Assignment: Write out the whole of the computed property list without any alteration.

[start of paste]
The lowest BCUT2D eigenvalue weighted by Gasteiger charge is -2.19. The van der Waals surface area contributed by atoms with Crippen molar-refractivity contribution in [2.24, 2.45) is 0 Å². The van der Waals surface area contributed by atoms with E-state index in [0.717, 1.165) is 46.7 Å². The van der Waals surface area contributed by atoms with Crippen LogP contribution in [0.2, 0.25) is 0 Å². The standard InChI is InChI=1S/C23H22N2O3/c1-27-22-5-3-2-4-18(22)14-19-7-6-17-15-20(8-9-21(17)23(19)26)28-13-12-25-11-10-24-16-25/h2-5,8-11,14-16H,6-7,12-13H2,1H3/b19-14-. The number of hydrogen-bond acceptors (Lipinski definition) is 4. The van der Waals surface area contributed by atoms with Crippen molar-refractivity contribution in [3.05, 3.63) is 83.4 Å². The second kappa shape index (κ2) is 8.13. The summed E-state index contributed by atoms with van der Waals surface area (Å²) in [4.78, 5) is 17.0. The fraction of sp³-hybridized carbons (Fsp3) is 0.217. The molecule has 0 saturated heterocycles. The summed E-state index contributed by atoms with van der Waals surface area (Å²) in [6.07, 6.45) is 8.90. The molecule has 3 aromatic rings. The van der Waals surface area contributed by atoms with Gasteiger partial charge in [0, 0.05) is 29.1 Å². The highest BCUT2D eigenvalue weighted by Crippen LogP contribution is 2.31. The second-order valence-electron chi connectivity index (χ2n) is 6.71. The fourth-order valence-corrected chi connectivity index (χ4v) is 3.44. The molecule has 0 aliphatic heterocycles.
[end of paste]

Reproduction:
The lowest BCUT2D eigenvalue weighted by Gasteiger charge is -2.19. The van der Waals surface area contributed by atoms with Crippen molar-refractivity contribution in [2.24, 2.45) is 0 Å². The van der Waals surface area contributed by atoms with E-state index in [0.717, 1.165) is 46.7 Å². The van der Waals surface area contributed by atoms with Crippen LogP contribution in [0.2, 0.25) is 0 Å². The standard InChI is InChI=1S/C23H22N2O3/c1-27-22-5-3-2-4-18(22)14-19-7-6-17-15-20(8-9-21(17)23(19)26)28-13-12-25-11-10-24-16-25/h2-5,8-11,14-16H,6-7,12-13H2,1H3/b19-14-. The number of hydrogen-bond acceptors (Lipinski definition) is 4. The van der Waals surface area contributed by atoms with Crippen molar-refractivity contribution in [3.05, 3.63) is 83.4 Å². The second kappa shape index (κ2) is 8.13. The summed E-state index contributed by atoms with van der Waals surface area (Å²) in [4.78, 5) is 17.0. The fraction of sp³-hybridized carbons (Fsp3) is 0.217. The molecule has 0 saturated heterocycles. The summed E-state index contributed by atoms with van der Waals surface area (Å²) in [6.07, 6.45) is 8.90. The molecule has 3 aromatic rings. The van der Waals surface area contributed by atoms with Gasteiger partial charge in [0, 0.05) is 29.1 Å². The highest BCUT2D eigenvalue weighted by Crippen LogP contribution is 2.31. The second-order valence-electron chi connectivity index (χ2n) is 6.71. The fourth-order valence-corrected chi connectivity index (χ4v) is 3.44. The molecule has 0 aliphatic heterocycles.